Super Street Fighter II Turbo (3DO)

Capcom iterated on the Super Street Fighter II concept a second time, giving fans what is considered to be one of the finest one-on-one brawlers ever made. Sadly, it was never ported to the SNES or Mega Drive at the time, but it did come to the 3DO. Super Street Fighter II Turbo was comfortably the best console port of the game for quite some time.

Street Fighter EX2 Plus (PS1)

Released in arcades in 1998, Street Fighter EX2 introduces "Excel Combos" and four new fighters: Blanka, Vega, Sharon and Hayate. Allen Snider, Blair Dame, Darun Mister, Pullum Purna and M. Bison were all dropped from the initial release of the game, only to be reinstated in Street Fighter EX2 Plus, which arrived in 1999. EX2 Plus also included Sagat, Vulcano Rosso and Area as playable fighters. This is the version that would also be ported to the PS1. A PS2 sequel, Street Fighter EX3, followed in 2000.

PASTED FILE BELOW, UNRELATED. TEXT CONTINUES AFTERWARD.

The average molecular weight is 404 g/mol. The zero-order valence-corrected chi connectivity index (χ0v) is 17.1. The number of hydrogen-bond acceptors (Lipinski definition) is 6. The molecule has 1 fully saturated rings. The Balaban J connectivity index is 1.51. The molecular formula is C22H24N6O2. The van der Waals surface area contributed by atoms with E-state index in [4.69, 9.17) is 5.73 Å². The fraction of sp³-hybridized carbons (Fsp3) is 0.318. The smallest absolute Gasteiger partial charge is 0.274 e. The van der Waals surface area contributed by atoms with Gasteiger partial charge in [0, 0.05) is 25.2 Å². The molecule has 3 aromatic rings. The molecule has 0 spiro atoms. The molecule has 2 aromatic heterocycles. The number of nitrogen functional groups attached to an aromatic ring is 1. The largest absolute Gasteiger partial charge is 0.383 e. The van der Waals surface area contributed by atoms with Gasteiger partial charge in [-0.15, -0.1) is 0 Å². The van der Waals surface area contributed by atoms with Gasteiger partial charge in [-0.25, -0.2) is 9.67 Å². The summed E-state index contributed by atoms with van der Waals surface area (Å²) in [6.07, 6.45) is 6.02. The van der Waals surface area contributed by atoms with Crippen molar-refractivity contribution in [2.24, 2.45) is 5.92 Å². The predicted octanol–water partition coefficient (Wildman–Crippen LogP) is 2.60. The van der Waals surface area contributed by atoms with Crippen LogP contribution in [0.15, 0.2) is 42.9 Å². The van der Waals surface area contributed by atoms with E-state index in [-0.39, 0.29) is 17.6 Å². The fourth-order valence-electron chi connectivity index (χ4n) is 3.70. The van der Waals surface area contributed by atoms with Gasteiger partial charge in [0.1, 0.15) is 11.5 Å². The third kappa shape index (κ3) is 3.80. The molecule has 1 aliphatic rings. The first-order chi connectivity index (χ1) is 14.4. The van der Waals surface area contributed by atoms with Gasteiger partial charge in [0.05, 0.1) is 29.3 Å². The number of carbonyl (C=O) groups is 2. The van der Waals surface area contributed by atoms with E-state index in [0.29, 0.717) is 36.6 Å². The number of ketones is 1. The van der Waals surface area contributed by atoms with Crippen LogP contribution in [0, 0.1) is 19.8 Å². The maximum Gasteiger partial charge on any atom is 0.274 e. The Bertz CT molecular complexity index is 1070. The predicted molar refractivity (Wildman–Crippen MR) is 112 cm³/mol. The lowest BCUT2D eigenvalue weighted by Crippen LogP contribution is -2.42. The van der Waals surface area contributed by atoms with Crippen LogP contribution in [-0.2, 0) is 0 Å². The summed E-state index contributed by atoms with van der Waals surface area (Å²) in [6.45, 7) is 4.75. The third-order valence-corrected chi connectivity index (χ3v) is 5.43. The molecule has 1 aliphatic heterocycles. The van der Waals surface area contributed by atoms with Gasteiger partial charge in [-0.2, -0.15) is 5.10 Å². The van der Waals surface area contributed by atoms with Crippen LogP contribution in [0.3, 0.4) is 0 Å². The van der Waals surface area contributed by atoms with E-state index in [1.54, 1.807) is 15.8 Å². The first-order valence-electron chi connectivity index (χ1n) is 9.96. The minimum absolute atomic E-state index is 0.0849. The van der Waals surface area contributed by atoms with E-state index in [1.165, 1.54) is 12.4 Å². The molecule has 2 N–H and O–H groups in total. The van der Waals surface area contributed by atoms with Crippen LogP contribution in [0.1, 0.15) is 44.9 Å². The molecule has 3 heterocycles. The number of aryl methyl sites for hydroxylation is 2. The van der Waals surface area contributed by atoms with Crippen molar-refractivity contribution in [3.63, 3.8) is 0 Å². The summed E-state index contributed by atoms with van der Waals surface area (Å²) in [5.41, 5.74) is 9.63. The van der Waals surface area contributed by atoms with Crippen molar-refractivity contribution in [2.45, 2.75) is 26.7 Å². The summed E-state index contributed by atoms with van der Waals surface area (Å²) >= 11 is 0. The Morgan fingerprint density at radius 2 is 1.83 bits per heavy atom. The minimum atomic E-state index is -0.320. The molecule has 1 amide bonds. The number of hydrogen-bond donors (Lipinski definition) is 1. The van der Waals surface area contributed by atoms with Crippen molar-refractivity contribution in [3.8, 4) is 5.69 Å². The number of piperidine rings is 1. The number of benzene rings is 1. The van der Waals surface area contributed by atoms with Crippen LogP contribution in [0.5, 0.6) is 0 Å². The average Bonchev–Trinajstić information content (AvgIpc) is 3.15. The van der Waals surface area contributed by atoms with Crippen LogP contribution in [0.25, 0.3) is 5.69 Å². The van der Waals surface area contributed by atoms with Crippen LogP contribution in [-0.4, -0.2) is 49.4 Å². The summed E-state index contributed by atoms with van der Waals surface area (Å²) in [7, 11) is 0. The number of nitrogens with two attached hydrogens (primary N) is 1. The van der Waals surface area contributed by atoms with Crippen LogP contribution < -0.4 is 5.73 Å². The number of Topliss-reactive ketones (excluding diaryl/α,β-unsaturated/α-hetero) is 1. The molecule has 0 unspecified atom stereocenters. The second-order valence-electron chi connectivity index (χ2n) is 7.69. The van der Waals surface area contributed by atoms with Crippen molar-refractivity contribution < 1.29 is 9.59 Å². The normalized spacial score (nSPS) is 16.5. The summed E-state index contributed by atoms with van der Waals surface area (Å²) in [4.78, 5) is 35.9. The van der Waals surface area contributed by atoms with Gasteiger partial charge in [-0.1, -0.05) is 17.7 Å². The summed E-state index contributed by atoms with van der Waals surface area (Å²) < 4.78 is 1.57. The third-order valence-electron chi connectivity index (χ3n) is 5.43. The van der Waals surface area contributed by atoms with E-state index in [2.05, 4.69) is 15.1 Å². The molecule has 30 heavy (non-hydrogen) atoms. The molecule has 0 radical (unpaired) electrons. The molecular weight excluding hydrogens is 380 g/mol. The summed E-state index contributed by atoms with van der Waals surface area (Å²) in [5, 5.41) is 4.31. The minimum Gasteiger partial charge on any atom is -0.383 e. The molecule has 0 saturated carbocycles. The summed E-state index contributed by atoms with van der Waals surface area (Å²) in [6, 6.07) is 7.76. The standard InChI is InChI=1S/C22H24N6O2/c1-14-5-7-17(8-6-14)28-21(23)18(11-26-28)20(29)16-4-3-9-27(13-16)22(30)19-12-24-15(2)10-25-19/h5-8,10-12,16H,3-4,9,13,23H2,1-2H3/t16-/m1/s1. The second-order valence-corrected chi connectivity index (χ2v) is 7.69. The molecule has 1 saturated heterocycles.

Street Fighter V (PS4)

Street Fighter V's gameplay sits with the best that gaming has to offer. The characters are truly distinct, the presentation first rate, and the netcode is utterly sublime. A lack of single-player modes at launch dulls the sheen somewhat, and is the only element preventing the title from achieving true greatness. However, with the engrossing Capcom Fighters Network, the game's set up as a fantastic online playground in which to research techniques, stalk idols, view friends' failures, or simply sit back and watch – all the while waiting for your next challenger in this deep, enthralling fighter.

Street Fighter X Tekken (PS3)